There Is No Traffic Jam On The Extra Mile on the Road To Recovery
As I look back on my journey of recovery, I remember how I wasn’t sure if I was ready or even wanted to stop using substances, but I clearly remember that I wanted to feel differently. At about five months on my road to recovery, I had a profound spiritual awakening where I asked myself, while looking up to the sky, “Why did I have to hurt so many people?” From that day until this, I have remained acutely aware that I have a choice to either heal or hurt myself and others. I could continue to remain a part of the problem or I could learn and practice how to be a part of the solution. Gratefully, I chose the latter.
A simple principle had been instilled during my time at a long-term inpatient program, that is, I needed to make changes for myself, but that I could not accomplish that by myself. When I left the Credo Farm program after 11 months, four days, six hours and three minutes in June of 1984, I knew my number one objective was to connect with others and find my place in community recovery groups and activities. I found ongoing recovery opportunities at self-help meetings, family support groups, barbecues, conferences and eventually in college courses that I enrolled in for broader and deeper education about substance use disorders (SUD’s) and recovery.
I have some regret that I cannot say all continued well from those days until this. At about 7 1/2 years of recovery I found myself considering a false belief that I could say yes or I could say no to a drink. Once I said yes, I could not say no and for the next two years proved beyond a shadow of a doubt I was a “real alcoholic” and I was truly powerless over substance use. I thank God for the relationships that I had established early in my recovery that remained, until I was ready to once again surrender my will and my life over to a simple program of recovery.
There were many challenging and difficult portions on this road to recovery. Facing losses and processing grief, managing unpleasant emotions when faced with expectations that were not met and maintaining healthy boundaries when I found myself in socially pressured situations. Life is difficult. I’ve chosen not to be a spectator but an active participant in this thing we call life. I would like to describe a simple illustration for what I mean. Imagine a plate that has bacon and eggs (2 over-easy) on it. There are two animals that participated to produce that breakfast. The chicken was involved; it gave a couple of eggs. The pig was committed, it gave its life. The development of my character and the integrity of my recovery when no one else is looking is my constant focus. I also needed to have balance when it came to recreation and leisure activities. I played ice hockey the majority of my life but also pursued interests in falconry, scuba and commercial diving, downhill skiing and snowboarding, golf and even began practicing various instruments (an area I need more motivation and commitment to continue.)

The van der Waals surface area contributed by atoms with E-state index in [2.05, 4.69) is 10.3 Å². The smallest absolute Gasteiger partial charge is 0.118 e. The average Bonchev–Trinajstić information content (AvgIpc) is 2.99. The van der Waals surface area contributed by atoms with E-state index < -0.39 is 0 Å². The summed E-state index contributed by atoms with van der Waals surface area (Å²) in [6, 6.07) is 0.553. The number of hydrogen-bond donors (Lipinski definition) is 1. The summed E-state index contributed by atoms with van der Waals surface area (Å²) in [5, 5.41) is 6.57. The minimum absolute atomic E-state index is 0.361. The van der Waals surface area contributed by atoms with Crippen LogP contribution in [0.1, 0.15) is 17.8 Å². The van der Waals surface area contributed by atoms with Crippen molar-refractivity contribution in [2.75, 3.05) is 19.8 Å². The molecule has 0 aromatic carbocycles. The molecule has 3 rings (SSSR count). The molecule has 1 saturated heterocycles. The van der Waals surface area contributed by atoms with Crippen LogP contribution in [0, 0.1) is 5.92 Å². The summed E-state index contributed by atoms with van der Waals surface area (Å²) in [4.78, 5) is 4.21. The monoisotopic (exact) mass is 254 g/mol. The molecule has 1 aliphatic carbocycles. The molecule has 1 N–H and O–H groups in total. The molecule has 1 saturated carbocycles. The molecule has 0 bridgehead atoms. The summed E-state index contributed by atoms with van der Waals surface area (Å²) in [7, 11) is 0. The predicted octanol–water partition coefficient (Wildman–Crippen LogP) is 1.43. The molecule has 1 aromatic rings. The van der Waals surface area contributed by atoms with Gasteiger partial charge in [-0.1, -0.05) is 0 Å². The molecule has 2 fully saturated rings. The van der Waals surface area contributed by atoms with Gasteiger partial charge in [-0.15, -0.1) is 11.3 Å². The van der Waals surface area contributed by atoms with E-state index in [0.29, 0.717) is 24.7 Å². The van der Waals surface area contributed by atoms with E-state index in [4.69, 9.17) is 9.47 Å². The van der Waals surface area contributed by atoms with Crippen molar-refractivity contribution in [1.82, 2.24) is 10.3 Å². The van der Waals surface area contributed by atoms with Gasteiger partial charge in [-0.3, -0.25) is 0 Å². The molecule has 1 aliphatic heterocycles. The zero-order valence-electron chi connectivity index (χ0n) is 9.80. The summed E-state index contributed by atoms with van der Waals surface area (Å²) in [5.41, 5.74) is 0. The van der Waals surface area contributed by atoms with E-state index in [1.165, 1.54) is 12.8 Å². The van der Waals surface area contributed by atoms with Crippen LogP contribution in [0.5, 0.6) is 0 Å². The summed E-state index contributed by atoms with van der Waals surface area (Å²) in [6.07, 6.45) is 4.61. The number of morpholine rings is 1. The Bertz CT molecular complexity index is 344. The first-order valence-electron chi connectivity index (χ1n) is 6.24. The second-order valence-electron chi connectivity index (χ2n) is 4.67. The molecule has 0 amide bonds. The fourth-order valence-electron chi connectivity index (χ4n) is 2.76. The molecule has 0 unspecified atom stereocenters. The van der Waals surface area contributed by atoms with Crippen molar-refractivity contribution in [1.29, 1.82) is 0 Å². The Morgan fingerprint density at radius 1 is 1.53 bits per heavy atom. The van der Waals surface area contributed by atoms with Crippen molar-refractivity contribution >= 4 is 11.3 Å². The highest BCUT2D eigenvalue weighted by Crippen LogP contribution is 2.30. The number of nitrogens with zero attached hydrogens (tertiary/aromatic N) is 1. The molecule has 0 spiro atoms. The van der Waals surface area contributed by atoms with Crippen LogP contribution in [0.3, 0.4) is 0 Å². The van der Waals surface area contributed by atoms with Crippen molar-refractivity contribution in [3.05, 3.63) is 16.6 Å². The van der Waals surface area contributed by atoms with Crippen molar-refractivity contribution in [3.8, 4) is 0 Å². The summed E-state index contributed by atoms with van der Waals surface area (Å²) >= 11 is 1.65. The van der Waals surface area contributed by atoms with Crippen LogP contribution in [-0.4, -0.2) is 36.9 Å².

My name is Timothy and I am a person in long-term recovery. For me, that means I have not wanted or found it necessary to use any mood altering substances for more than 26 years. Somehow, I was gifted with the willingness to go above and beyond simple expectations and found that there is no traffic jam on the extra mile. I have lived by a simple definition for humility: Finding my place in this world, taking it and bringing the best me I possibly can, nothing more and nothing less. I have devoted my life to being of maximum service to God and my fellow man through continued personal growth and commitment to providing the opportunities for others to experience and attain what I have been so richly blessed with.
Today, I have a loving, strong and vibrant marriage with a woman who at times seems to be even more committed to the things of God than I am. I am dedicated to my career and vocation of bringing the principles of recovery to individuals, families and the communities I have the opportunity to influence. I serve my God, my family and friends, at my job, my home group of AA, at THRIVE-our local recovery center and community outreach and with the Long Island Recovery Association (LIRA). And that’s not all, I look forward to advancing the peer advocacy movement and helping others find their place in this world.
“For those who have received a greater revelation from their master are required a greater obedience. And those who have been entrusted with great responsibility will be held more responsible to their master.”
Luke 12:48 TPT